The thought process is the same, whether you play men's or women's cricket, says Lisa Sthalekar

The thought process is the same, whether you play men's or women's cricket, says Lisa Sthalekar

Lisa Sthalekar is a popular member of commentary teams around the world. © Lisa Sthalekar/ Twitter

Lisa Sthalekar, former Australia allrounder now-turned-commentator, has said former England batter Geoffrey Boycott's claims that only former male cricketers can be commentary experts are "ridiculous".

In a column for The Telegraph, the former England opener, who recently retired from BBC's Test Match Special commentary crew, said that only men who have played Test cricket should be used as "expert" commentators for the coverage of Test cricket. Boycott wrote, "to provide expert analysis you need to have experienced the heat of Test cricket and understand what it takes to succeed".

"You have to know the pressure, emotions and technique required and I do not believe you can learn that from reading a book or because you played club cricket, second XI cricket or, with great respect, women's cricket. As good as the women are at their game, it bears no resemblance to the power and pace of men's cricket."

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He went to add that those who have not played high-level cricket could become ball-by-ball commentators who guided the conversation on air - asking the experts questions about proceedings and the tactical and technical side of it.

While most experts these days are still men, women like Sthalekar, Isa Guha, Melanie Jones and Ebony Rainford-Brent have slowly found their way into those roles, taking them on quite brilliantly.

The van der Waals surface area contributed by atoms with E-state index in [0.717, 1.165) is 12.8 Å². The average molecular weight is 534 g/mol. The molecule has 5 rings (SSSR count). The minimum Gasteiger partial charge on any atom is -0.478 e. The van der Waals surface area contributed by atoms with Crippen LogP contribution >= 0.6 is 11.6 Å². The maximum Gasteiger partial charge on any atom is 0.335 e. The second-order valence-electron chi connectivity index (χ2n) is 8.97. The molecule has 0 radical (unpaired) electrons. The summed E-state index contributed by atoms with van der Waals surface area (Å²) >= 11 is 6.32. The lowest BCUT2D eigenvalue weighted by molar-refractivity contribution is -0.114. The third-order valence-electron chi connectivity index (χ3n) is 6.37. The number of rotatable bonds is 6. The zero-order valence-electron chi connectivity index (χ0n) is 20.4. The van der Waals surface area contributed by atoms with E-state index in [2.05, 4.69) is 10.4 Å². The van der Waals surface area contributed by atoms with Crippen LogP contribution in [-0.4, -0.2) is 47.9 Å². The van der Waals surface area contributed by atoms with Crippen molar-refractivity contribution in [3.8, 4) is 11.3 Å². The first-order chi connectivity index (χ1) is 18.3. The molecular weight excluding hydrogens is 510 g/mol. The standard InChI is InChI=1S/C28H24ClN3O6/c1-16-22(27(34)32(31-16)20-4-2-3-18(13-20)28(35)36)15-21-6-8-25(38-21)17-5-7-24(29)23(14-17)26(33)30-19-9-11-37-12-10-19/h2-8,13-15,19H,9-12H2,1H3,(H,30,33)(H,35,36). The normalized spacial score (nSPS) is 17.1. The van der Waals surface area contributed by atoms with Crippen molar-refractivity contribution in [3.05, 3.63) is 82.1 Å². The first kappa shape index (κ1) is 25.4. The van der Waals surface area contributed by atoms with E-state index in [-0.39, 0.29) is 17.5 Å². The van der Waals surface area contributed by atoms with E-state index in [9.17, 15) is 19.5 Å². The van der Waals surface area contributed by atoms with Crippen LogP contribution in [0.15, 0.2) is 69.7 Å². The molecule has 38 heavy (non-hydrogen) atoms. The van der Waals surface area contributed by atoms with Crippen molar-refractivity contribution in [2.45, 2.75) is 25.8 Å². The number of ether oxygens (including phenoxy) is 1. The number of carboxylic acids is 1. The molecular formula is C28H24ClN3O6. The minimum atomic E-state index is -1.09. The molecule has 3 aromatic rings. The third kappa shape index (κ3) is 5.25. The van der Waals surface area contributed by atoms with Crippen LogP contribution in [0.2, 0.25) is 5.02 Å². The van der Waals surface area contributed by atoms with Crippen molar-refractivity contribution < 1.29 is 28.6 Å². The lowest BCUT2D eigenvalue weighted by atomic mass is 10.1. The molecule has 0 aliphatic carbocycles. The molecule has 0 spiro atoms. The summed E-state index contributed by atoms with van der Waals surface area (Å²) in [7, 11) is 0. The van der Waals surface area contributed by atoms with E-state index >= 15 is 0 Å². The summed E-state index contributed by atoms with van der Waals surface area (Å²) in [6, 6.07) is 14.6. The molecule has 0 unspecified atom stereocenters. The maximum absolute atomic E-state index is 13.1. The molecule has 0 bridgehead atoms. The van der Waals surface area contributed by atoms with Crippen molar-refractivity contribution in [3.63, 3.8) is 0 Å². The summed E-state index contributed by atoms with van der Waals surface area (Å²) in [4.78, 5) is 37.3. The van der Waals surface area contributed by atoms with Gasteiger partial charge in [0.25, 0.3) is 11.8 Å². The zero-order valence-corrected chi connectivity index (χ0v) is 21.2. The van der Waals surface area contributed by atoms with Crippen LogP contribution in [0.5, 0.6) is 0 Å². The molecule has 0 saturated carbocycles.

Although Sthalekar agreed with Boycott that those who have played international cricket have a slight added advantage, she said the argument was fundamentally flawed.

"It, obviously, helps to have been in similar situations to then go: 'This is what the players might be thinking'. But the thought process and how people play the game is still exactly the same whether you play men's cricket or women's cricket," she was quoted saying by Sydney Morning Herald.

"It's got nothing to do with power. The other thing as well, and this is for guys as women's cricket is pretty cool and sexy at the moment, everyone is jumping on the bandwagon, but we need to remember that we don't need guys coming in asking women to compare it to men's because it is not. It is different."

"The same argument for him is that we shouldn't have any males commentating on our game because they have never played against females. But that is not what we are about. Cricket is a sport literally for all shapes and sizes, for everyone, regardless of gender. Everyone loves the game so why can't everyone share opinions on broadcasts that are from a diverse background, whether that be different countries, different genders, because that is what is happening in the living room when we are all watching and listening to the radio," she concluded.

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